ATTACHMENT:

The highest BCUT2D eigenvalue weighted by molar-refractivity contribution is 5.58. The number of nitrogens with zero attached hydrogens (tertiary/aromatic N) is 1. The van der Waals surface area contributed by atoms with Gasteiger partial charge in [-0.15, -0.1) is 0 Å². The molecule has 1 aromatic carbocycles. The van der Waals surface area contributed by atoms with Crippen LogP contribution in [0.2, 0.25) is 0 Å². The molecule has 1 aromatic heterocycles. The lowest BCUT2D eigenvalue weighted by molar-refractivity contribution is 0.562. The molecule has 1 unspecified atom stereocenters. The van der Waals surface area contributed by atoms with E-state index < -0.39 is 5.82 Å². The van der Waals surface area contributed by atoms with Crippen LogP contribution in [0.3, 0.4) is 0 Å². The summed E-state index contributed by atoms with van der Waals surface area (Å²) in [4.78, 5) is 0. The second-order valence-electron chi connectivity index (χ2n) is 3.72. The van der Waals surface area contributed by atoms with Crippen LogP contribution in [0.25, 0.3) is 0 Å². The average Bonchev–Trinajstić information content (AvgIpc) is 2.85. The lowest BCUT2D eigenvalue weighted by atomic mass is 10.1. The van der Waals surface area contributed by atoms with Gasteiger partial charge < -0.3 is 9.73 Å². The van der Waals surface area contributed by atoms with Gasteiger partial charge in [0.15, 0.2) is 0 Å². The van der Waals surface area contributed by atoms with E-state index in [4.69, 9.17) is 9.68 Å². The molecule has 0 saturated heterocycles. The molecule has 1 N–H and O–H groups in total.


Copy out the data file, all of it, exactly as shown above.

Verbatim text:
The highest BCUT2D eigenvalue weighted by molar-refractivity contribution is 5.58. The number of nitrogens with zero attached hydrogens (tertiary/aromatic N) is 1. The van der Waals surface area contributed by atoms with Gasteiger partial charge in [-0.15, -0.1) is 0 Å². The molecule has 1 aromatic carbocycles. The van der Waals surface area contributed by atoms with Crippen LogP contribution in [0.2, 0.25) is 0 Å². The molecule has 1 aromatic heterocycles. The lowest BCUT2D eigenvalue weighted by molar-refractivity contribution is 0.562. The molecule has 1 unspecified atom stereocenters. The van der Waals surface area contributed by atoms with E-state index < -0.39 is 5.82 Å². The van der Waals surface area contributed by atoms with Crippen LogP contribution in [0.3, 0.4) is 0 Å². The summed E-state index contributed by atoms with van der Waals surface area (Å²) in [4.78, 5) is 0. The second-order valence-electron chi connectivity index (χ2n) is 3.72. The van der Waals surface area contributed by atoms with Crippen LogP contribution in [0.25, 0.3) is 0 Å². The average Bonchev–Trinajstić information content (AvgIpc) is 2.85. The lowest BCUT2D eigenvalue weighted by atomic mass is 10.1. The van der Waals surface area contributed by atoms with Gasteiger partial charge < -0.3 is 9.73 Å². The van der Waals surface area contributed by atoms with Gasteiger partial charge in [0.15, 0.2) is 0 Å². The van der Waals surface area contributed by atoms with E-state index in [4.69, 9.17) is 9.68 Å². The molecule has 0 saturated heterocycles. The molecule has 1 N–H and O–H groups in total.